from accessing data sent before they joined (respectively, after they
   leave), the group controller needs to change a multicast group key
   whenever membership in the group changes. While it is rather
   straightforward to efficiently update the group key when a new member
   joins the group, this is not the case when a member is removed from
   the group since this member already knows the group key.

   The approach taken in many group key management protocols
   [GKMPA,SMKD,MKMP]  to remove untrusted members is to generate a new
   group key and send it independently to each of the remaining group
   members (using secret keys which are shared between each of the
   members and the group controller), thus essentially creating a new
   multicast group without the untrusted member. This approach is

   As discussed in Section 5.1, an alternative approach is to divide the
   multicast group to subgroups with independent subgroup keys. When a
   member is removed it is only required to send individually encrypted
   messages to members of the subgroup of the removed member. This
   approach, taken in [Mittra,PACB,HCD,HCM], is more scalable. It
   requires that each subgroup contains a trusted controller (e.g. the
   Group Security Intermediary in the Iolus system of [Mittra]). If this
   party becomes untrusted then a more complex revocation procedure
   (which is not described in these drafts) should be run. (Note
   that the scheme of [HCM] suggests that subgroups (domains) are
   further partitioned to smaller subgroups (areas) with their own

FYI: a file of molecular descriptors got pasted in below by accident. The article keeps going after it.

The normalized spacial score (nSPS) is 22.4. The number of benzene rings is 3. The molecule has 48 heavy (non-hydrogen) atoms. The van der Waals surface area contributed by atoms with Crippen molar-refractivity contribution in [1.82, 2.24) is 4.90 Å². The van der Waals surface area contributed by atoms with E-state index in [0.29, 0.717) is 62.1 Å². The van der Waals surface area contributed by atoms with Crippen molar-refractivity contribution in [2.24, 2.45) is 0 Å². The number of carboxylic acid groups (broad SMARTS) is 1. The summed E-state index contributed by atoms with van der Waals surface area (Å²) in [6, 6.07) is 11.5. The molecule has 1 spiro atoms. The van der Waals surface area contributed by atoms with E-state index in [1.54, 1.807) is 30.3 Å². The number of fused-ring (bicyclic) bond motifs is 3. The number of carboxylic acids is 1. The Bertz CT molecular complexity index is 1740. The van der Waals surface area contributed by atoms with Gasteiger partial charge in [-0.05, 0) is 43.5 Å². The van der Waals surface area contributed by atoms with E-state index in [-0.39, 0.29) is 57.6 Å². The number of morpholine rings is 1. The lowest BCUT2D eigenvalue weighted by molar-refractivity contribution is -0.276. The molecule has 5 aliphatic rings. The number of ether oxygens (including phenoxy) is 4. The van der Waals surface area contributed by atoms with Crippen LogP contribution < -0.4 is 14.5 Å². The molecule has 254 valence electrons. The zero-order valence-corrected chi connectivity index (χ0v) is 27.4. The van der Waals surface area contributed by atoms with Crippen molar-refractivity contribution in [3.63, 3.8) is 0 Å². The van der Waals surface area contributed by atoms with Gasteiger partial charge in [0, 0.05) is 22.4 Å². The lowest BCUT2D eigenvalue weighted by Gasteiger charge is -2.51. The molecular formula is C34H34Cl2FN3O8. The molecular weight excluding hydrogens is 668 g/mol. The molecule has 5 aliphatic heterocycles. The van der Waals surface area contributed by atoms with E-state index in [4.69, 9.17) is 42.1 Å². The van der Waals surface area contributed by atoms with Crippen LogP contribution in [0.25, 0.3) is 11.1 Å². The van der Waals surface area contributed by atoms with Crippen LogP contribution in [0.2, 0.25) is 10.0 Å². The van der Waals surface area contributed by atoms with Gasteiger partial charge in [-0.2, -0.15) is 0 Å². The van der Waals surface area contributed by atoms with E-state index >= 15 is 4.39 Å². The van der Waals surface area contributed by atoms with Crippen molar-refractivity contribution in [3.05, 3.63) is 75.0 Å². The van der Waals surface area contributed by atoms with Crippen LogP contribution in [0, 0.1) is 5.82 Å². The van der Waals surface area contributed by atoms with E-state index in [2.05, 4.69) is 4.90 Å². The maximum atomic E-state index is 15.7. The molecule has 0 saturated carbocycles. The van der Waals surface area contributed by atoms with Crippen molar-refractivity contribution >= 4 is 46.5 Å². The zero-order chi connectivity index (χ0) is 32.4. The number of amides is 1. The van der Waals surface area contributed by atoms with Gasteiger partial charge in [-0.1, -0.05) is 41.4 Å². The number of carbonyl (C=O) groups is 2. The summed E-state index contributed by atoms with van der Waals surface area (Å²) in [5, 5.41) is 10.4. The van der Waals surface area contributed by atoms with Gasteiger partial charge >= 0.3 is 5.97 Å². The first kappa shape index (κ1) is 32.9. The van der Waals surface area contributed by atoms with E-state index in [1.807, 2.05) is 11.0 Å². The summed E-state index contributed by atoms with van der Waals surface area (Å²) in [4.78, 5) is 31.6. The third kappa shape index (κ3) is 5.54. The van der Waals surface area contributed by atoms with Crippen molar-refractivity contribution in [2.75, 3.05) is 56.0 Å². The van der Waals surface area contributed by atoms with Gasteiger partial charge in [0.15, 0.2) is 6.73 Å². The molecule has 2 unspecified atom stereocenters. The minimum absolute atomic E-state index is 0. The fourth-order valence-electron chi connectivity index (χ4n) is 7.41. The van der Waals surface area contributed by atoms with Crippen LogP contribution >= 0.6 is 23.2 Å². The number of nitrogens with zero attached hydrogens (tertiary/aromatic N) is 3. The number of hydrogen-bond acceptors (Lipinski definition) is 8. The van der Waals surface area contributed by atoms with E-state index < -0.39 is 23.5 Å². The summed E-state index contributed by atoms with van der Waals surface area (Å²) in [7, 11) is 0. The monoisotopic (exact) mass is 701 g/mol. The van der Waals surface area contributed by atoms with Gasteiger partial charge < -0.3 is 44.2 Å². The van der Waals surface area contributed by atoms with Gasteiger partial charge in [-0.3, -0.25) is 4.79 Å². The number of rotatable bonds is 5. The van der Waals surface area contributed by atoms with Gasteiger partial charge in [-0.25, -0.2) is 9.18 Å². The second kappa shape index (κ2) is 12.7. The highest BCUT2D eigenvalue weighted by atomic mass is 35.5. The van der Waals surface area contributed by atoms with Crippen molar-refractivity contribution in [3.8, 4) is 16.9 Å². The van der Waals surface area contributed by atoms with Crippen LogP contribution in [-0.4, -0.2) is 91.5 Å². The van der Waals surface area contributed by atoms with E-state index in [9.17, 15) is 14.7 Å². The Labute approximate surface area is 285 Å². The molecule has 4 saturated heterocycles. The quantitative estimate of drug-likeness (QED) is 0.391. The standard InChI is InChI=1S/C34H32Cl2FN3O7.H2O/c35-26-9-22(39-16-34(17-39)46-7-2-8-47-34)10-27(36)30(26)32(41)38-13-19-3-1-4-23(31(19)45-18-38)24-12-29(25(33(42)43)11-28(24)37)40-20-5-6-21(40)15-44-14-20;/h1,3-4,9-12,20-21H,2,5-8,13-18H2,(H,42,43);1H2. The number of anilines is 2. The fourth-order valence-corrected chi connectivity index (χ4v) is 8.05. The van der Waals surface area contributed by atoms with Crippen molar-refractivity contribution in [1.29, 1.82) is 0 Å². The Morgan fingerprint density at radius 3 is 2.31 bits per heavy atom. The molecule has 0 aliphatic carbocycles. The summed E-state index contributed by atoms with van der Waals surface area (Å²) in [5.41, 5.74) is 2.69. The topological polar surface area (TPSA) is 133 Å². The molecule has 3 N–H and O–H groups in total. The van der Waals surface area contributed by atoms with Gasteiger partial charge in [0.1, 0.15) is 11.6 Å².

controllers, to provide better scalability).

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   Broadcast encryption [FN] is a scheme to encrypt messages from a
   single source to a dynamically changing group of recipients. When a
   member is leaving the scheme can be used to send the new group
   key to the remaining members. The scheme uses a parameter k which is
   the maximum tolerable size of a corrupt coalition of former group
   members that might try to learn a key they should not get. The
   overhead of the scheme depends on the maximum number of potential
   members in the group, and the maximum size of the corrupt coalition,
   but not on the number of members which are removed. Therefore
   overhead is better than in other user revocation methods if the
   number of leaving/joining  members is large. The scheme is based on
   using a set of keys and applying a clever method of assigning subsets
   of these keys to group members. This assignment makes sure that for
   every corrupt coalition of k users it is possible to encrypt a
   message such that the keys known to its coalition members do not
   suffice for decryption, whereas the keys of any other member do.

   Wallner et al [WHA]  (and, independently, [WGL]) introduce a
   scalable, tree based user revocation scheme. For a group of n members
   there is a total of 2n keys but each member is only required to store
   log(n) keys. When a group member is removed the group controller
   sends a single message  of size 2log(n) to all members, and each
   member performs log(n) (rather efficient) computations in order to
   generate the new group key. The removed member cannot compute the new
   group key even if it receives this message. The basic idea of the
   scheme is to imagine the users as the leaves of a binary tree, assign
   a key to each node, give each user the keys in the path from its leaf
   to the root and use the root key as the group key. When a user is
   removed all the keys it holds are replaced. Two drawbacks of the
   scheme are that it requires the center to keep track of 2n keys, and
   requires each member to receive and process each member-revocation
   message in order to learn the current group key.

   The scheme of [WHA] was generalized by [WGL] for trees of arbitrary
   degree. It is possible to reduce the length of the member
   revocation message that the controller broadcasts to only log(n)
   encryptions (instead of 2log(n) in [WHA]). Different schemes that
   achieve this property are presented in [CGIMNP] and in [MS].
   The scheme of [MS] affects the broadcast overhead of the member
   join operation, it increases it from O(1) in the scheme of [WHA]
   to log(n). The scheme of [CGIMNP] does not increase the overhead of